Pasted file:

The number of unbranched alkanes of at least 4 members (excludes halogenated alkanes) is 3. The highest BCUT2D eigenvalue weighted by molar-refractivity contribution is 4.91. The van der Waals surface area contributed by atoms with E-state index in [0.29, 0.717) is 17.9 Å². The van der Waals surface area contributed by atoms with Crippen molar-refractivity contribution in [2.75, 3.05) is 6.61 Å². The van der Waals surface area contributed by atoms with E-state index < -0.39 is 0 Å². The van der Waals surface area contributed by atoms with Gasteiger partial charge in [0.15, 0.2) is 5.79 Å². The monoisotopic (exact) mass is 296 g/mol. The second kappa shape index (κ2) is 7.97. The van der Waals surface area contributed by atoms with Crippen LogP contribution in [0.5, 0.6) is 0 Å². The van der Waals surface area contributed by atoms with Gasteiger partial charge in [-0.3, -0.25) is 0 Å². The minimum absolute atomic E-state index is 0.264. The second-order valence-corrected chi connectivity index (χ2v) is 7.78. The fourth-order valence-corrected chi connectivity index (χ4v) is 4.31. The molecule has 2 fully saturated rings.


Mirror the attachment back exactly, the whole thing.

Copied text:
The number of unbranched alkanes of at least 4 members (excludes halogenated alkanes) is 3. The highest BCUT2D eigenvalue weighted by molar-refractivity contribution is 4.91. The van der Waals surface area contributed by atoms with E-state index in [0.29, 0.717) is 17.9 Å². The van der Waals surface area contributed by atoms with Crippen molar-refractivity contribution in [2.75, 3.05) is 6.61 Å². The van der Waals surface area contributed by atoms with E-state index < -0.39 is 0 Å². The van der Waals surface area contributed by atoms with Gasteiger partial charge in [0.15, 0.2) is 5.79 Å². The monoisotopic (exact) mass is 296 g/mol. The second kappa shape index (κ2) is 7.97. The van der Waals surface area contributed by atoms with Crippen LogP contribution in [0.5, 0.6) is 0 Å². The van der Waals surface area contributed by atoms with Gasteiger partial charge in [-0.3, -0.25) is 0 Å². The minimum absolute atomic E-state index is 0.264. The second-order valence-corrected chi connectivity index (χ2v) is 7.78. The fourth-order valence-corrected chi connectivity index (χ4v) is 4.31. The molecule has 2 fully saturated rings.